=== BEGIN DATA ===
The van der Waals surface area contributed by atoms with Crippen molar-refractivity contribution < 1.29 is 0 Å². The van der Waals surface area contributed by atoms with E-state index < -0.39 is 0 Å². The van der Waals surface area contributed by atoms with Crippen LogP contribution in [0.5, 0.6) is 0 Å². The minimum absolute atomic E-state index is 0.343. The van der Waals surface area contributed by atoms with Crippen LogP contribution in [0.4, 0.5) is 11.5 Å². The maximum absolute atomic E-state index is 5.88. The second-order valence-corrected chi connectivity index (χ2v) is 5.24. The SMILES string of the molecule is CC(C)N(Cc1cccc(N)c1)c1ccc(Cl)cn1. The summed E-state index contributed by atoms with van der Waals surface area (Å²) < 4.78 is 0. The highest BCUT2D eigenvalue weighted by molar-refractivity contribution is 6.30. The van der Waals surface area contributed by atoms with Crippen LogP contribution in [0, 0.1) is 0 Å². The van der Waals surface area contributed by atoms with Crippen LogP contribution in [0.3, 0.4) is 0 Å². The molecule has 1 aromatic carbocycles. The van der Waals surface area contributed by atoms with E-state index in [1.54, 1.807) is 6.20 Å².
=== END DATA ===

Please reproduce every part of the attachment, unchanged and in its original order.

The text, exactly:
The van der Waals surface area contributed by atoms with Crippen molar-refractivity contribution < 1.29 is 0 Å². The van der Waals surface area contributed by atoms with E-state index < -0.39 is 0 Å². The van der Waals surface area contributed by atoms with Crippen LogP contribution in [0.5, 0.6) is 0 Å². The minimum absolute atomic E-state index is 0.343. The van der Waals surface area contributed by atoms with Crippen LogP contribution in [0.4, 0.5) is 11.5 Å². The maximum absolute atomic E-state index is 5.88. The second-order valence-corrected chi connectivity index (χ2v) is 5.24. The SMILES string of the molecule is CC(C)N(Cc1cccc(N)c1)c1ccc(Cl)cn1. The summed E-state index contributed by atoms with van der Waals surface area (Å²) < 4.78 is 0. The highest BCUT2D eigenvalue weighted by molar-refractivity contribution is 6.30. The van der Waals surface area contributed by atoms with Crippen LogP contribution in [0, 0.1) is 0 Å². The van der Waals surface area contributed by atoms with Crippen LogP contribution in [0.3, 0.4) is 0 Å². The molecule has 1 aromatic carbocycles. The van der Waals surface area contributed by atoms with E-state index in [1.54, 1.807) is 6.20 Å².